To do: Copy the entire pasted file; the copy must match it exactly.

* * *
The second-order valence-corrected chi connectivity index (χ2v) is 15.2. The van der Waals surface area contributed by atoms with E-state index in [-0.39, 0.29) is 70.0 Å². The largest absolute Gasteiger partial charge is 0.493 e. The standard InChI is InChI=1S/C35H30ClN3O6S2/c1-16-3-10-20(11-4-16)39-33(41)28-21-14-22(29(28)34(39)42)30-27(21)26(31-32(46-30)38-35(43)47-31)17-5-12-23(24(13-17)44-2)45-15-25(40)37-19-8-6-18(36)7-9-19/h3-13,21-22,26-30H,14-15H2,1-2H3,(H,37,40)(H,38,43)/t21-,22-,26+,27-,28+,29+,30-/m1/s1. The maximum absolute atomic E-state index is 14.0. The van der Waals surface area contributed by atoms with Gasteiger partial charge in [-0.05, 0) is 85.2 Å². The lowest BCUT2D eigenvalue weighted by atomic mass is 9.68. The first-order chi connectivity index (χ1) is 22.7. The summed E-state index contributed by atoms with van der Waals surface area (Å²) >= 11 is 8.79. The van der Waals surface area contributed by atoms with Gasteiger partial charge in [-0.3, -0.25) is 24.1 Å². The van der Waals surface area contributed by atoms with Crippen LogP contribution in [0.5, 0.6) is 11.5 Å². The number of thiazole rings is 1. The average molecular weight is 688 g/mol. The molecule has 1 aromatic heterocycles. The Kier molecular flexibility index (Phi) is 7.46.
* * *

The second-order valence-corrected chi connectivity index (χ2v) is 15.2. The van der Waals surface area contributed by atoms with E-state index in [-0.39, 0.29) is 70.0 Å². The largest absolute Gasteiger partial charge is 0.493 e. The standard InChI is InChI=1S/C35H30ClN3O6S2/c1-16-3-10-20(11-4-16)39-33(41)28-21-14-22(29(28)34(39)42)30-27(21)26(31-32(46-30)38-35(43)47-31)17-5-12-23(24(13-17)44-2)45-15-25(40)37-19-8-6-18(36)7-9-19/h3-13,21-22,26-30H,14-15H2,1-2H3,(H,37,40)(H,38,43)/t21-,22-,26+,27-,28+,29+,30-/m1/s1. The maximum absolute atomic E-state index is 14.0. The van der Waals surface area contributed by atoms with Gasteiger partial charge in [-0.05, 0) is 85.2 Å². The lowest BCUT2D eigenvalue weighted by atomic mass is 9.68. The first-order chi connectivity index (χ1) is 22.7. The summed E-state index contributed by atoms with van der Waals surface area (Å²) >= 11 is 8.79. The van der Waals surface area contributed by atoms with Gasteiger partial charge in [-0.3, -0.25) is 24.1 Å². The van der Waals surface area contributed by atoms with Crippen LogP contribution in [0.5, 0.6) is 11.5 Å². The number of thiazole rings is 1. The average molecular weight is 688 g/mol. The molecule has 1 aromatic heterocycles. The Kier molecular flexibility index (Phi) is 7.46.